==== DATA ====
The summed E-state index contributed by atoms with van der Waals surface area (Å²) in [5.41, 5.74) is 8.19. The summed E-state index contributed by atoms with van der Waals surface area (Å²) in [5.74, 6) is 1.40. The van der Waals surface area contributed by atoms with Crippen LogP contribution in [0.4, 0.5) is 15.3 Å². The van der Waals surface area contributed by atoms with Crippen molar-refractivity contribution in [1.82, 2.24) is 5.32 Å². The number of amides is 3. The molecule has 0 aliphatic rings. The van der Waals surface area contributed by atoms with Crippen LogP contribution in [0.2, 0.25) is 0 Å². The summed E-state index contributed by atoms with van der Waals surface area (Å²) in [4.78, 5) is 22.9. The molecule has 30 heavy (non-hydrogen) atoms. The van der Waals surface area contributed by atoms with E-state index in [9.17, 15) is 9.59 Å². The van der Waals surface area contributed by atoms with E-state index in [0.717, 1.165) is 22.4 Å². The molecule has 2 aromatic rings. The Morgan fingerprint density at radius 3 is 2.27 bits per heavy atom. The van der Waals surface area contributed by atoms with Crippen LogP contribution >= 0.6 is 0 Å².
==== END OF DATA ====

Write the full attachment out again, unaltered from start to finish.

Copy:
The summed E-state index contributed by atoms with van der Waals surface area (Å²) in [5.41, 5.74) is 8.19. The summed E-state index contributed by atoms with van der Waals surface area (Å²) in [5.74, 6) is 1.40. The van der Waals surface area contributed by atoms with Crippen LogP contribution in [0.4, 0.5) is 15.3 Å². The van der Waals surface area contributed by atoms with Crippen molar-refractivity contribution in [1.82, 2.24) is 5.32 Å². The number of amides is 3. The molecule has 0 aliphatic rings. The van der Waals surface area contributed by atoms with Crippen LogP contribution in [0.2, 0.25) is 0 Å². The summed E-state index contributed by atoms with van der Waals surface area (Å²) in [4.78, 5) is 22.9. The molecule has 30 heavy (non-hydrogen) atoms. The van der Waals surface area contributed by atoms with E-state index in [9.17, 15) is 9.59 Å². The van der Waals surface area contributed by atoms with E-state index in [0.717, 1.165) is 22.4 Å². The molecule has 2 aromatic rings. The Morgan fingerprint density at radius 3 is 2.27 bits per heavy atom. The van der Waals surface area contributed by atoms with Crippen LogP contribution >= 0.6 is 0 Å².